The Kiwis would successfully tour New Zealand and Australia through to 1954, although Hegan left in late 1947, not least because of a second marriage and the arrival, in smart order, of four boys: Campbell, Chris, Kim and Shane. All were to later involve themselves in the entertainment industry.
Kim Hegan explains, “My mother was born Elaine Campbell, an only child from a very wealthy family. Mum and Dad met on a train and were clearly meant for each other. In the years ahead, when I was growing up, it was Mum who kept the business going. Dad might have handled the books but it was my mother who managed the nuts and bolts, and I think he liked it that way. He always seemed happiest when he was writing in his study, I think writing was what he enjoyed most. Mum pretty much ran the agency, she had a grip on things and was a great negotiator.”
Relocating to Auckland, throughout the 1950s Eddie Hegan managed theatres (the Strand in Onehunga, the Victoria in Devonport) and worked for the Auckland Public Relations Office, organising what evolved into the Auckland Festival. He had his own radio shows and wrote radio plays, and there were Christmas extravaganzas and talent quests at his picture theatres. Howard Morrison won a talent quest at The Strand before the formation of the Quartet; Ricky May won the following year.
In 1959 Eddie Hegan convinced the New Zealand Tourism and Publicity Department to finance a show which he had conceived: Maori. Aimed at the Australian market and featuring 25 performers, Maori was a huge success. “Dad had already developed a rapport with Māori entertainers,” Kim Hegan says. “I think that other agents and producers were … not racist but a little wary of Māori performers. They had a reputation, not necessarily true, of being late or unprofessional. I can remember lots of Māori entertainers at our house when I was growing up and there’s no doubt that Mum and Dad had a special rapport with them. They’d had a relationship with George Tumahai and Daphne Walker for some years, and later Sir Howard and Ricky May. Billy T James came later again. George Tumahai was a lovely guy and very, very funny, sort of like Billy T before Billy T.”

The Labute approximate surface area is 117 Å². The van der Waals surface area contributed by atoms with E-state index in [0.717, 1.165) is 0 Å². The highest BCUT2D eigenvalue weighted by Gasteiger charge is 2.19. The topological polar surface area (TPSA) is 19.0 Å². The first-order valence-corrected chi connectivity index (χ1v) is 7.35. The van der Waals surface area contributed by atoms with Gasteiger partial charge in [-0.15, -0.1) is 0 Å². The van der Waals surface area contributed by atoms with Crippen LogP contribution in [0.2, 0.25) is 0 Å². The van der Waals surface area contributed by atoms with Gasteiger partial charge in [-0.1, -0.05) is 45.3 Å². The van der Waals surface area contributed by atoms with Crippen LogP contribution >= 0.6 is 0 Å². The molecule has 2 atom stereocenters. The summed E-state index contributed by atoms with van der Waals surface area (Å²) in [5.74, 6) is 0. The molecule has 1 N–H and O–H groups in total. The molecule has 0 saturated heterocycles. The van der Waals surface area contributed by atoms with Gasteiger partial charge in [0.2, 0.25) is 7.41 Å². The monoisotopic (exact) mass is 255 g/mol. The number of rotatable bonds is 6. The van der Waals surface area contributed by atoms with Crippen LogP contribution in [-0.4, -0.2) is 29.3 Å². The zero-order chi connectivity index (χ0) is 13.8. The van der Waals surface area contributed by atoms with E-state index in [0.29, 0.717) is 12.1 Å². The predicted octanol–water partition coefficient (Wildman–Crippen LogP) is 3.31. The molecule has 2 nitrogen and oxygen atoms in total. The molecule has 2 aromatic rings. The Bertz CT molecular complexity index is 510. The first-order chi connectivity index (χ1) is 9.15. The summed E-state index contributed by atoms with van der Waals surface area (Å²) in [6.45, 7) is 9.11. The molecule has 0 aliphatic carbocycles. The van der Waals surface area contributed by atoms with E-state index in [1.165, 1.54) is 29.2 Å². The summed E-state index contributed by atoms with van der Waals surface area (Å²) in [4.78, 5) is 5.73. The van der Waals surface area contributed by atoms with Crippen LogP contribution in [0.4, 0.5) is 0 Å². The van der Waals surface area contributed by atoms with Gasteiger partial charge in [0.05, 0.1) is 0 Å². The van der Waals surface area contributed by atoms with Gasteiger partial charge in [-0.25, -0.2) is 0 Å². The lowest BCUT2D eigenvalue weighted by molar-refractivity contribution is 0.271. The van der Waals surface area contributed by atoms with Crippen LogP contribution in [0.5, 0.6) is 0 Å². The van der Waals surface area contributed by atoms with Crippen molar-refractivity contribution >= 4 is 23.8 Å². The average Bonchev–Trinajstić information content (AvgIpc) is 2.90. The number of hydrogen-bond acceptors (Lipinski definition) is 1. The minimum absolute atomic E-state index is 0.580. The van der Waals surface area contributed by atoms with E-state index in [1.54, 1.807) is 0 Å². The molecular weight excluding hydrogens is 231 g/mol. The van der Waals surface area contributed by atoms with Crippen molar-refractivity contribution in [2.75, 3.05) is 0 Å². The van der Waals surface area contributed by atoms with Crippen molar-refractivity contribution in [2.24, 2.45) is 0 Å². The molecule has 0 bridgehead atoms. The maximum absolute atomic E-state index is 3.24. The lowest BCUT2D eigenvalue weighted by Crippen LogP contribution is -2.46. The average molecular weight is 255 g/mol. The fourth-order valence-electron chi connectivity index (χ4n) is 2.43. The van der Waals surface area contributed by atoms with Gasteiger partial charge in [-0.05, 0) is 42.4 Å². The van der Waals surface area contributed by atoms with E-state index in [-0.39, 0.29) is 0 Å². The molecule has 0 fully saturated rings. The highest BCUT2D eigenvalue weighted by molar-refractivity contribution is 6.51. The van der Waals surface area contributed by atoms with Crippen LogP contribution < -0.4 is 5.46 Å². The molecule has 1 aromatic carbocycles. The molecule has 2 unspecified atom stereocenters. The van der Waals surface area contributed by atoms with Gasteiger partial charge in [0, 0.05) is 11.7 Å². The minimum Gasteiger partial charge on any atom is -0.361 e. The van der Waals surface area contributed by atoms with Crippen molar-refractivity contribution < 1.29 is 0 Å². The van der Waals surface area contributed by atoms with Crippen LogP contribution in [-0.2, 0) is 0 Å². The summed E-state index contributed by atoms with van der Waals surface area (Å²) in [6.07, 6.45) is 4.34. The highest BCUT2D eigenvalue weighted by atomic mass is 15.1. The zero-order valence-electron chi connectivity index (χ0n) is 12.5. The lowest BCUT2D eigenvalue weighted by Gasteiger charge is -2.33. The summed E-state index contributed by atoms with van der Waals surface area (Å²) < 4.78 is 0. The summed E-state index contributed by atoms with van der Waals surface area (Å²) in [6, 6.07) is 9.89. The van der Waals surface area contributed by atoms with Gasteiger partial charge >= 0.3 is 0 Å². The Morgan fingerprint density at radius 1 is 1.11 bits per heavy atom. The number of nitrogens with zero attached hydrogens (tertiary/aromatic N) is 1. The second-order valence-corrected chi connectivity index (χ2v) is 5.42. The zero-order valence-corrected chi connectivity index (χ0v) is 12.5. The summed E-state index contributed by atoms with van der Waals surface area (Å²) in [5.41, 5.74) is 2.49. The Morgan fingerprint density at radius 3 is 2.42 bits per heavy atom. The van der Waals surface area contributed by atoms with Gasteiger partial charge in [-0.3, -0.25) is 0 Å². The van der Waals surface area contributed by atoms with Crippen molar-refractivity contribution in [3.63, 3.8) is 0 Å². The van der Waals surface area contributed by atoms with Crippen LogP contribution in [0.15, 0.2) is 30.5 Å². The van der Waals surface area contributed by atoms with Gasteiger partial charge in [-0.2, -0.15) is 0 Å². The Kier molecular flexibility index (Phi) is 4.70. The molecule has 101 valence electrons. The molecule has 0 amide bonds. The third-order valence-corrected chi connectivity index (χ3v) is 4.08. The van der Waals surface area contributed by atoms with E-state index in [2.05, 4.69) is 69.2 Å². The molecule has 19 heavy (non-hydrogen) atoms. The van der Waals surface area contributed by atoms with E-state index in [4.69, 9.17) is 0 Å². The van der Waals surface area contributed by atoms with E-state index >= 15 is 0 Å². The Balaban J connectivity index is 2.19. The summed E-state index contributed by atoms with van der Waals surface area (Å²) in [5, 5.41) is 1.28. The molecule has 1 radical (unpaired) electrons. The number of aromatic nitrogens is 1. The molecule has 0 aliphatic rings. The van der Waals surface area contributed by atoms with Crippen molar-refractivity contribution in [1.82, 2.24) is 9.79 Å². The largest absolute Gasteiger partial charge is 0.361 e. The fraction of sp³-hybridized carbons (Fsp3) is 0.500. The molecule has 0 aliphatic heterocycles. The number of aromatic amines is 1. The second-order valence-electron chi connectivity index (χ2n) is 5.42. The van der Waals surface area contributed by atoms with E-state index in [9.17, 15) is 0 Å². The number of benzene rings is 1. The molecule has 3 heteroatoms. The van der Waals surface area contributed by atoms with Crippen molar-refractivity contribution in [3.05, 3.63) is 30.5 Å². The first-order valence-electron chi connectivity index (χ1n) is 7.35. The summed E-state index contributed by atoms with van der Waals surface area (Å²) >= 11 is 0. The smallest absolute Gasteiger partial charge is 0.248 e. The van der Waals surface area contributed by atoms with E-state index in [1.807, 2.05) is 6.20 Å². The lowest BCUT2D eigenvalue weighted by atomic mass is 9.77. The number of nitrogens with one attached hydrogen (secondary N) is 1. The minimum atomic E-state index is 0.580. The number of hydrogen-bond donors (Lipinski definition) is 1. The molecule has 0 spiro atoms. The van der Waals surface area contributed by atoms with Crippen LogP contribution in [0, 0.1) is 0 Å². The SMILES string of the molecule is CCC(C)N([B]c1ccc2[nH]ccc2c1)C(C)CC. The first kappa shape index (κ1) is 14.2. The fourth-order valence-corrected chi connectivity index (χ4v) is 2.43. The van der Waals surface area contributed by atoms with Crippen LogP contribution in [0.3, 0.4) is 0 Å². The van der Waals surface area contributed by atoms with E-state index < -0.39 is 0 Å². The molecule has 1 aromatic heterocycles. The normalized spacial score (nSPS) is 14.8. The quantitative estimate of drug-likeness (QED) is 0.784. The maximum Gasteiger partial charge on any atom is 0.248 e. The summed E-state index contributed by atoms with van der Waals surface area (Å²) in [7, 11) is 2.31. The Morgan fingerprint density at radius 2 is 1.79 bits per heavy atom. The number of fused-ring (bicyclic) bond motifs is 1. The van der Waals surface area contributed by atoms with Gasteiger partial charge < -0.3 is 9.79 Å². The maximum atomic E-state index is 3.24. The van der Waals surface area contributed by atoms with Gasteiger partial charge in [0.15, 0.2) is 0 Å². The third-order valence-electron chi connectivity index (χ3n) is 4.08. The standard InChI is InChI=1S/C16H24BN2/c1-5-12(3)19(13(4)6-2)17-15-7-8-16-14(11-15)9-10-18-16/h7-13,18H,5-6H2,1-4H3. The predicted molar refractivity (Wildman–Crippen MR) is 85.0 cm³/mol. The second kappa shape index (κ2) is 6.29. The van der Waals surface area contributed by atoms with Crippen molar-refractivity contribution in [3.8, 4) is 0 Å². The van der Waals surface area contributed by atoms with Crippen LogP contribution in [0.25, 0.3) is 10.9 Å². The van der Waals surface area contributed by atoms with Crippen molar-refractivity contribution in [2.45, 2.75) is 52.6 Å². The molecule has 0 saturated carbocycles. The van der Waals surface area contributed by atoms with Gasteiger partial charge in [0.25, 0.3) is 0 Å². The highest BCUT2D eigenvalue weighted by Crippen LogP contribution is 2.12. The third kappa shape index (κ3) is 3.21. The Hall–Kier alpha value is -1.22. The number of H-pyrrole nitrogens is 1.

In 1960, following the death of Auckland booking agent and promoter George Tollerton, Eddie and Elaine formed the Hegan Entertainments agency. Kim: “They had that old-fashioned loyalty and integrity thing. George Tollerton was a mate and actually handled my father’s bookings, mostly MC work by that stage, and although they could have formed the agency a few years earlier, it was in deference to George that they didn’t. I think that they were the right mix at the right time.”
Throughout the 1960s Hegan Entertainments found its niche in New Zealand’s growing cabaret market, catering for a generally more sophisticated clientele than the competition, Phil Warren and Benny Levin. The Hegan acts could be found at The Colony, The Sheraton, El Cortez, The Mandalay. Artists on their books ranged from vaudevillian holdovers such as ventriloquist Jon Zealando to the budding young opera singer Kiri Te Kanawa. The Hegans scored the contract for the Auckland Easter Show, a massive annual event: entertainment ranged from walls-of-death and high wire acts to Canadian log tumblers and the Platters. They toured the occasional international acts (Vera Lynn, Max Bygraves) and signed up Chic Littlewood, Ray Woolf and others.
Kim Hegan admits that his parents missed the boat with rock‘n’roll. “They didn’t get it, didn’t go for it, and there was a clear demarcation line between entertainment and rock‘n’roll.”